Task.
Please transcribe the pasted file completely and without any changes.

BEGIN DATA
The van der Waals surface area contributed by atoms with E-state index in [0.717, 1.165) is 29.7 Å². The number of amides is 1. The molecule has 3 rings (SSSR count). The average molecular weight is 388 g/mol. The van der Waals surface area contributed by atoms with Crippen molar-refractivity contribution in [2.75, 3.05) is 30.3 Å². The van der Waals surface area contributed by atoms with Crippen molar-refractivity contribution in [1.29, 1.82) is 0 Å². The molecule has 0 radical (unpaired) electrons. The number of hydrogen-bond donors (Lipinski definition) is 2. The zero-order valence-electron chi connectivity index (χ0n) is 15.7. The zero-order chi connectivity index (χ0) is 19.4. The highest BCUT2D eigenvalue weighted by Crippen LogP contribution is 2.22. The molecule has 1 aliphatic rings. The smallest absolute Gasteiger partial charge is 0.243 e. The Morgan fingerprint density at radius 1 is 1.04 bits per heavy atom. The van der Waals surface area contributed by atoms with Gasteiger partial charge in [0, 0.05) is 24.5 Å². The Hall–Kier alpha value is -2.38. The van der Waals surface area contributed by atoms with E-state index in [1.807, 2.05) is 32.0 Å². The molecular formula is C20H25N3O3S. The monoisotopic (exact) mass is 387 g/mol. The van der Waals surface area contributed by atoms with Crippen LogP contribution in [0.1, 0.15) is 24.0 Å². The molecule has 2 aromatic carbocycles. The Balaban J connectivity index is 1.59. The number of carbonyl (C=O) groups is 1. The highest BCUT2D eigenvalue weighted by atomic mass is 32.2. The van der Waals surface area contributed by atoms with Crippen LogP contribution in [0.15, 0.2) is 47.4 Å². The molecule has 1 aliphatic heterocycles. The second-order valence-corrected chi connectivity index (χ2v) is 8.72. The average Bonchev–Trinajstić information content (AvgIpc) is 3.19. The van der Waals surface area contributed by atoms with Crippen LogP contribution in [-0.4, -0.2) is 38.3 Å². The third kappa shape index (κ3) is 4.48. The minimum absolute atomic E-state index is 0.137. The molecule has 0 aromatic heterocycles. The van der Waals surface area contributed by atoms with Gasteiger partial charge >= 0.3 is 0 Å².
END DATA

The van der Waals surface area contributed by atoms with E-state index in [0.717, 1.165) is 29.7 Å². The number of amides is 1. The molecule has 3 rings (SSSR count). The average molecular weight is 388 g/mol. The van der Waals surface area contributed by atoms with Crippen molar-refractivity contribution in [2.75, 3.05) is 30.3 Å². The van der Waals surface area contributed by atoms with Crippen molar-refractivity contribution in [1.29, 1.82) is 0 Å². The molecule has 0 radical (unpaired) electrons. The number of hydrogen-bond donors (Lipinski definition) is 2. The zero-order valence-electron chi connectivity index (χ0n) is 15.7. The zero-order chi connectivity index (χ0) is 19.4. The highest BCUT2D eigenvalue weighted by Crippen LogP contribution is 2.22. The molecule has 1 aliphatic rings. The smallest absolute Gasteiger partial charge is 0.243 e. The Morgan fingerprint density at radius 1 is 1.04 bits per heavy atom. The van der Waals surface area contributed by atoms with Gasteiger partial charge in [0, 0.05) is 24.5 Å². The Hall–Kier alpha value is -2.38. The van der Waals surface area contributed by atoms with E-state index in [1.807, 2.05) is 32.0 Å². The molecular formula is C20H25N3O3S. The monoisotopic (exact) mass is 387 g/mol. The van der Waals surface area contributed by atoms with Crippen LogP contribution in [0.1, 0.15) is 24.0 Å². The molecule has 2 aromatic carbocycles. The Balaban J connectivity index is 1.59. The number of carbonyl (C=O) groups is 1. The highest BCUT2D eigenvalue weighted by atomic mass is 32.2. The van der Waals surface area contributed by atoms with Crippen LogP contribution in [0.15, 0.2) is 47.4 Å². The molecule has 1 aliphatic heterocycles. The second-order valence-corrected chi connectivity index (χ2v) is 8.72. The average Bonchev–Trinajstić information content (AvgIpc) is 3.19. The van der Waals surface area contributed by atoms with Crippen LogP contribution in [-0.4, -0.2) is 38.3 Å². The third kappa shape index (κ3) is 4.48. The minimum absolute atomic E-state index is 0.137. The molecule has 0 aromatic heterocycles. The van der Waals surface area contributed by atoms with Gasteiger partial charge >= 0.3 is 0 Å².